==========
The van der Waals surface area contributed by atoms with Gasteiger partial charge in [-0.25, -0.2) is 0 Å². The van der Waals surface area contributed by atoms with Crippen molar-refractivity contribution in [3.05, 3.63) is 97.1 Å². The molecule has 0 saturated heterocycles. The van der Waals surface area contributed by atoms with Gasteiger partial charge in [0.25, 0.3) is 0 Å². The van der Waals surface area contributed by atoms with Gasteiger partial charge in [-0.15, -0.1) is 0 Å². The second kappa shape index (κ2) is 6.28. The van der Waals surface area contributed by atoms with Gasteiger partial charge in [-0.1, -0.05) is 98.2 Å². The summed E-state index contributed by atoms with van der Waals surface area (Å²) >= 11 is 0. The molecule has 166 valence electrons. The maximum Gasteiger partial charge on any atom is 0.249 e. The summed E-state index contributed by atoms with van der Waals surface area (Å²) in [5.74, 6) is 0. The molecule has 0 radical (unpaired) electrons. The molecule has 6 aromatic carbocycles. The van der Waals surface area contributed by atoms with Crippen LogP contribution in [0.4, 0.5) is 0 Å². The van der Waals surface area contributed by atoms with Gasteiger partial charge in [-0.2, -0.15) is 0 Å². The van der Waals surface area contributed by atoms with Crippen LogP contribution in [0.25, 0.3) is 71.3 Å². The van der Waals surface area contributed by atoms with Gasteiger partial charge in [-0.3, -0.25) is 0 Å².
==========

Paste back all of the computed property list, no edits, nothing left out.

The van der Waals surface area contributed by atoms with Gasteiger partial charge in [-0.25, -0.2) is 0 Å². The van der Waals surface area contributed by atoms with Crippen molar-refractivity contribution in [3.05, 3.63) is 97.1 Å². The molecule has 0 saturated heterocycles. The van der Waals surface area contributed by atoms with Gasteiger partial charge in [0.25, 0.3) is 0 Å². The van der Waals surface area contributed by atoms with Gasteiger partial charge in [-0.15, -0.1) is 0 Å². The second kappa shape index (κ2) is 6.28. The van der Waals surface area contributed by atoms with Gasteiger partial charge in [-0.1, -0.05) is 98.2 Å². The summed E-state index contributed by atoms with van der Waals surface area (Å²) >= 11 is 0. The molecule has 166 valence electrons. The maximum Gasteiger partial charge on any atom is 0.249 e. The summed E-state index contributed by atoms with van der Waals surface area (Å²) in [5.74, 6) is 0. The molecule has 0 radical (unpaired) electrons. The molecule has 6 aromatic carbocycles. The van der Waals surface area contributed by atoms with Crippen LogP contribution in [0.4, 0.5) is 0 Å². The van der Waals surface area contributed by atoms with Gasteiger partial charge in [-0.2, -0.15) is 0 Å². The van der Waals surface area contributed by atoms with Crippen LogP contribution in [0.25, 0.3) is 71.3 Å². The van der Waals surface area contributed by atoms with Gasteiger partial charge in [-0.3, -0.25) is 0 Å².